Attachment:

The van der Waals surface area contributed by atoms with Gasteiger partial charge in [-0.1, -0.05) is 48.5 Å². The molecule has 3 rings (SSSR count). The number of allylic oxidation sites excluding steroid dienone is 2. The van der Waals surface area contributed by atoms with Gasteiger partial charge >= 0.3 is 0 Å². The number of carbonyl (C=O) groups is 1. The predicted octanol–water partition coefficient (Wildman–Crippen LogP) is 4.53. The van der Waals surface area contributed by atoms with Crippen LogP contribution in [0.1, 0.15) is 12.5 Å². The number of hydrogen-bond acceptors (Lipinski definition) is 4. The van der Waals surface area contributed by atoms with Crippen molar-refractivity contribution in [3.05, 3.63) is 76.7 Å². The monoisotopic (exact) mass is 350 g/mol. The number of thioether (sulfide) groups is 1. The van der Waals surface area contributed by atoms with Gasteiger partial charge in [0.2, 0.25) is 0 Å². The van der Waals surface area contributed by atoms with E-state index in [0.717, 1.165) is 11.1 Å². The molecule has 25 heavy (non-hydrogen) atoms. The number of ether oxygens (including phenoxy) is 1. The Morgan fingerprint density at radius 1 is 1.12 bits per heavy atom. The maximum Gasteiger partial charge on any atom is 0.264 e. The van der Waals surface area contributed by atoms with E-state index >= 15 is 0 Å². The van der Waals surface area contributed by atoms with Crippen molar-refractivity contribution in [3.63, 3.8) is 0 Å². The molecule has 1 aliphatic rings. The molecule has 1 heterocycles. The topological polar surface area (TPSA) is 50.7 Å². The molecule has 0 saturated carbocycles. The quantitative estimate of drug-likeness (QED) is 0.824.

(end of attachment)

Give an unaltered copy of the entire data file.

The van der Waals surface area contributed by atoms with Gasteiger partial charge in [-0.1, -0.05) is 48.5 Å². The molecule has 3 rings (SSSR count). The number of allylic oxidation sites excluding steroid dienone is 2. The van der Waals surface area contributed by atoms with Gasteiger partial charge >= 0.3 is 0 Å². The number of carbonyl (C=O) groups is 1. The predicted octanol–water partition coefficient (Wildman–Crippen LogP) is 4.53. The van der Waals surface area contributed by atoms with Crippen LogP contribution in [0.1, 0.15) is 12.5 Å². The number of hydrogen-bond acceptors (Lipinski definition) is 4. The van der Waals surface area contributed by atoms with Crippen molar-refractivity contribution in [3.05, 3.63) is 76.7 Å². The monoisotopic (exact) mass is 350 g/mol. The number of thioether (sulfide) groups is 1. The van der Waals surface area contributed by atoms with Gasteiger partial charge in [0.2, 0.25) is 0 Å². The van der Waals surface area contributed by atoms with E-state index in [0.717, 1.165) is 11.1 Å². The molecule has 25 heavy (non-hydrogen) atoms. The number of ether oxygens (including phenoxy) is 1. The Morgan fingerprint density at radius 1 is 1.12 bits per heavy atom. The maximum Gasteiger partial charge on any atom is 0.264 e. The van der Waals surface area contributed by atoms with E-state index >= 15 is 0 Å². The van der Waals surface area contributed by atoms with Crippen molar-refractivity contribution in [3.63, 3.8) is 0 Å². The molecule has 1 aliphatic rings. The molecule has 1 heterocycles. The topological polar surface area (TPSA) is 50.7 Å². The molecule has 0 saturated carbocycles. The quantitative estimate of drug-likeness (QED) is 0.824.